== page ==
How Much Do You Know About Generalized Anxiety DIsorder?
Amanda Page | Feb 28, 2013
- 0 10 million
- 0 20 million
- 1 40 million
- 0 90 million
How many people in the United States have an anxiety disorder?
3 - Anxiety disorders are the most common form of mental illness in the United States, with 40 million people over the age of 18 affected by anxiety each year, according to the Anxiety and Depression Association of America.
Anxiety and stress are the same thing.
False - Anxiety is an emotional reaction and stress is the physical reaction to a real or perceived threat. Anxiety is feeling nervous or scared. Stress causes your heart to beat faster, your breath to come quicker and your muscles to tense. Stress is your body readying for action - either fight or flight - against the threat.
Post-traumatic stress disorder is a type of anxiety that only affects veterans who have been in active combat situations.
False - Soldiers who have been in active combat are at risk of developing post-traumatic stress disorder, but so are individuals who have experienced or witnessed a traumatic event, been abused, or lived through prolonged stress.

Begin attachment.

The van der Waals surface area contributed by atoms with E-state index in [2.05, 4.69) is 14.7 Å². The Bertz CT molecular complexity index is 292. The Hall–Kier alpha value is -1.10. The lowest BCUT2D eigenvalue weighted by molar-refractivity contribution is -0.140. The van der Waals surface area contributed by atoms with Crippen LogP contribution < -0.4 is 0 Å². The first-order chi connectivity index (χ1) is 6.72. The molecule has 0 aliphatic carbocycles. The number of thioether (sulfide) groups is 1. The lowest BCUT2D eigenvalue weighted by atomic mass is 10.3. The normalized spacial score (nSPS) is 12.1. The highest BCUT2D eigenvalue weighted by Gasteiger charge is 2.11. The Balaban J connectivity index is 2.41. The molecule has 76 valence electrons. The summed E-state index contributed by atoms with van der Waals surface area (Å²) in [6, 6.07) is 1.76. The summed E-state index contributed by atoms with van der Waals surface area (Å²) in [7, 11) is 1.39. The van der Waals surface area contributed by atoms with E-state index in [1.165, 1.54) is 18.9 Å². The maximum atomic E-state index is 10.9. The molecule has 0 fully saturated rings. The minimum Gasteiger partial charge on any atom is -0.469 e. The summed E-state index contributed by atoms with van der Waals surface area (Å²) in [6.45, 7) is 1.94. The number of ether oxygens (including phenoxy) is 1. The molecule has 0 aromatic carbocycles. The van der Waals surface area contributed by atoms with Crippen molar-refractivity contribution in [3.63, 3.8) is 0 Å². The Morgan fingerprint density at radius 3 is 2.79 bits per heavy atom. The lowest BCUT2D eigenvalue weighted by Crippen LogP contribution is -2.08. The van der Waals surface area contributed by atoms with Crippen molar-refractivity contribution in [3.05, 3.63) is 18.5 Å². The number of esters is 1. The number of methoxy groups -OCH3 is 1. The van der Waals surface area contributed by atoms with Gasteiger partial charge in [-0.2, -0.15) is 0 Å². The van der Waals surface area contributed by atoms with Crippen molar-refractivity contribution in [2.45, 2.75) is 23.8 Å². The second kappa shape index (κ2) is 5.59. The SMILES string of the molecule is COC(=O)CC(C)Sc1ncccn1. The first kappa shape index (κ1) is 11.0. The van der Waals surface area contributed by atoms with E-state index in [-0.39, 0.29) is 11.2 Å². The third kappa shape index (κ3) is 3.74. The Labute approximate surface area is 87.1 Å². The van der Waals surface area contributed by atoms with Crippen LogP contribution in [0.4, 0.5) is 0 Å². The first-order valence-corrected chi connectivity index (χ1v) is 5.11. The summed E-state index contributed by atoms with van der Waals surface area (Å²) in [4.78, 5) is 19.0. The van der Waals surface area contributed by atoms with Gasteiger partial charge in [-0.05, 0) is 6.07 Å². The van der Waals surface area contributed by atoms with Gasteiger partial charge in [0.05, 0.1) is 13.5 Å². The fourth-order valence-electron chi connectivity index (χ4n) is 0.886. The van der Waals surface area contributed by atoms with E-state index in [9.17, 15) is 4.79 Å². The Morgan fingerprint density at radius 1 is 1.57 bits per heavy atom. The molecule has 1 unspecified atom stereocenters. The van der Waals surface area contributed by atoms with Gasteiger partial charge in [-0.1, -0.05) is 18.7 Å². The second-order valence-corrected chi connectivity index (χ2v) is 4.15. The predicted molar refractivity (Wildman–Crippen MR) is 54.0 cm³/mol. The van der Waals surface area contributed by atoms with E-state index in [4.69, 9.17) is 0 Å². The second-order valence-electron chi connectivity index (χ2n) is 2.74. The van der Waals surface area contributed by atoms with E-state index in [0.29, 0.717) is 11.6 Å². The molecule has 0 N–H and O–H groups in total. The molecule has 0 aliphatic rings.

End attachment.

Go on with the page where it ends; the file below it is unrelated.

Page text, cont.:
Which of the following are symptoms of anxiety?
4 - All of the above — Anxiety can produce both emotional and physical symptoms. Physical symptoms can include chest pain, a feeling of gagging, sweating, and dizziness. Emotional symptoms can include feeling intense fear and chronic worrying.
Anxiety can usually be controlled through willpower and inner strength.
False - Many people think those with anxiety should be able to "just get over it" or "not worry so much." But anxiety doesn't go away by wishing it away. People with anxiety are not weak because they can't overcome it on their own. There are treatments, such as medications and cognitive behavioral therapy, that can help people manage their symptoms.
How many major types of anxiety are there?
1 - There are five major types of anxiety disorders: generalized anxiety disorder, panic disorder, obsessive-compulsive disorder, social anxiety disorder, and post-traumatic stress disorder, according to the U.S. Department of Health and Human Services. Each has its own distinct symptoms.